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Some weird situation. During a performance test of a web application (war), the client gets 500 on about 2% of the requests. When searching the application log, there are some exceptions there:

 java.io.IOException: Stream closed
    at org.apache.catalina.connector.InputBuffer.read(InputBuffer.java:394)
    at org.apache.catalina.connector.CoyoteReader.read(CoyoteReader.java:110)
    at org.codehaus.jackson.impl.ReaderBasedParserBase.loadMore(ReaderBasedParserBase.java:95)
    at org.codehaus.jackson.impl.ReaderBasedParser._skipWSOrEnd(ReaderBasedParser.java:935)
    at org.codehaus.jackson.impl.ReaderBasedParser.nextToken(ReaderBasedParser.java:245)
    at org.codehaus.jackson.map.ObjectMapper._initForReading(ObjectMapper.java:2432)
    at org.codehaus.jackson.map.ObjectMapper._readMapAndClose(ObjectMapper.java:2389)
    at org.codehaus.jackson.map.ObjectMapper.readValue(ObjectMapper.java:1618)
    at MyServlet.doPost(MyServlet.java:25)
    at javax.servlet.http.HttpServlet.service(HttpServlet.java:641)
    at javax.servlet.http.HttpServlet.service(HttpServlet.java:722)
    at org.apache.catalina.core.ApplicationFilterChain.internalDoFilter(ApplicationFilterChain.java:304)
    at org.apache.catalina.core.ApplicationFilterChain.doFilter(ApplicationFilterChain.java:210)
    at MyFilter.doFilter(MyFilter.java:67)
    at org.apache.catalina.core.ApplicationFilterChain.internalDoFilter(ApplicationFilterChain.java:243)
    at org.apache.catalina.core.ApplicationFilterChain.doFilter(ApplicationFilterChain.java:210)
    at MyFilter.doFilter(MyFilter.java:28)
    at org.apache.catalina.core.ApplicationFilterChain.internalDoFilter(ApplicationFilterChain.java:243)
    at org.apache.catalina.core.ApplicationFilterChain.doFilter(ApplicationFilterChain.java:210)
    at org.apache.catalina.core.StandardWrapperValve.invoke(StandardWrapperValve.java:224)
    at org.apache.catalina.core.StandardContextValve.invoke(StandardContextValve.java:169)
    at org.apache.catalina.authenticator.AuthenticatorBase.invoke(AuthenticatorBase.java:472)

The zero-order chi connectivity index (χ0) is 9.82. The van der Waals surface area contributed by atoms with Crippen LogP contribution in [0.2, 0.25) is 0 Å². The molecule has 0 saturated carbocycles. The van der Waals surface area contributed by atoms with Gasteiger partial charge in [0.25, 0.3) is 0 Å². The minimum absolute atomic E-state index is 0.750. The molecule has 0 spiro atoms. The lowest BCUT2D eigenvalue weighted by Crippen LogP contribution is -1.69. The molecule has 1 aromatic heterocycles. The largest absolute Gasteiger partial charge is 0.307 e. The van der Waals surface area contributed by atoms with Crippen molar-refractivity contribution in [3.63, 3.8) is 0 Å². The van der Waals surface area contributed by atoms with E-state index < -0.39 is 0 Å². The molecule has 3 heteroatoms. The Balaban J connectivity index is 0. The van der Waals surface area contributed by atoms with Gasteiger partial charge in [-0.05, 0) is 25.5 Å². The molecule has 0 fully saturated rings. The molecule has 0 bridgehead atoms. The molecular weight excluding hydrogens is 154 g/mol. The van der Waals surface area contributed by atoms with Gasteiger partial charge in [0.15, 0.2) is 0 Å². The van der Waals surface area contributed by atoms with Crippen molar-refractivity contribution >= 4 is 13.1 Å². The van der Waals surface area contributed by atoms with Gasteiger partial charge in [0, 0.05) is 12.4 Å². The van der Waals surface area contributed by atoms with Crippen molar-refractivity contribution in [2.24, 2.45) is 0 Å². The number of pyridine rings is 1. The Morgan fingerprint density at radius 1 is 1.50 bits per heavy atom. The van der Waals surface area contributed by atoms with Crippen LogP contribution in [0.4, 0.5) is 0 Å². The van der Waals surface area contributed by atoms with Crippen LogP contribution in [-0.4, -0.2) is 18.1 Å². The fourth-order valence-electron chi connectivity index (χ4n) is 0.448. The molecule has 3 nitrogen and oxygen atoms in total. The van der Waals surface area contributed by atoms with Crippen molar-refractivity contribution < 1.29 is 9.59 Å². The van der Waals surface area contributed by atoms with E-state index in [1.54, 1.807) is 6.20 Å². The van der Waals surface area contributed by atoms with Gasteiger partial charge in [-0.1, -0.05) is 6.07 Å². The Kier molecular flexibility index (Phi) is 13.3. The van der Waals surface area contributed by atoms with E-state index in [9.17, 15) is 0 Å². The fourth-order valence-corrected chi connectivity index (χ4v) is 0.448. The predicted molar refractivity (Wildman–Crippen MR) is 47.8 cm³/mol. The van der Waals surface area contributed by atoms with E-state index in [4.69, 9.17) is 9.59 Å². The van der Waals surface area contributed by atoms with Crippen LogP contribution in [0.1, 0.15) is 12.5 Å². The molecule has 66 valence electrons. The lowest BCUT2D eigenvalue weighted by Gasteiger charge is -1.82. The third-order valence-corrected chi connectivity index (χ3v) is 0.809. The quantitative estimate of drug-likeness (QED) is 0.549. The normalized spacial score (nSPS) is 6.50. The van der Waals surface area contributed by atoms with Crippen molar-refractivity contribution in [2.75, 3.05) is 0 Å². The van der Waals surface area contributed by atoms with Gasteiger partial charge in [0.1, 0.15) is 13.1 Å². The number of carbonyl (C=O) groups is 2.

at org.apache.catalina.core.StandardHostValve.invoke(StandardHostValve.java:168)
    at org.apache.catalina.valves.ErrorReportValve.invoke(ErrorReportValve.java:100)
    at org.apache.catalina.valves.AccessLogValve.invoke(AccessLogValve.java:929)
    at org.apache.catalina.core.StandardEngineValve.invoke(StandardEngineValve.java:118)
    at org.apache.catalina.connector.CoyoteAdapter.service(CoyoteAdapter.java:405)
    at org.apache.coyote.http11.AbstractHttp11Processor.process(AbstractHttp11Processor.java:964)
    at org.apache.coyote.AbstractProtocol$AbstractConnectionHandler.process(AbstractProtocol.java:515)
    at org.apache.tomcat.util.net.JIoEndpoint$SocketProcessor.run(JIoEndpoint.java:304)
    at java.util.concurrent.ThreadPoolExecutor$Worker.runTask(ThreadPoolExecutor.java:886)
    at java.util.concurrent.ThreadPoolExecutor$Worker.run(ThreadPoolExecutor.java:908)
    at java.lang.Thread.run(Thread.java:662)

However, the localhost_access is empty and all requests there have 200 status code.

I'll appreciate any insights on this problem:

  • How can happen that localhost_access log is missing 500 requests, while client is getting them. When at all does this happen?
  • Why java.io.IOException is thrown only occasionally (less then 2% of requests)?

Update 1: The problem occurs with Tomcat 7.0.22 and Java 6

Update 2: Here's some sample request to a static html file (not even to a servlet, so there is no exception in log and nothing in localhost_access):

Response headers:
HTTP/1.1 500 Internal Server Error
Server: Apache-Coyote/1.1
Content-Type: text/html;charset=utf-8
Transfer-Encoding: chunked
Date: Mon, 02 Apr 2012 07:35:06 GMT
Connection: close

Update 3: to eliminate the network I ran the same tests on the localhost. It didn't affect the test results. So it isn't the network.

Update 4: Restarting Tomcat helped. And still I don't understand what caused the original problem.

Update 5: Tomcat upgraded to 7.0.26, but it didn't solve the problem.

Update 6: Moved to Jetty. The errors are gone. Should I say "Good Bye" to Tomcat after all these years?

share|improve this question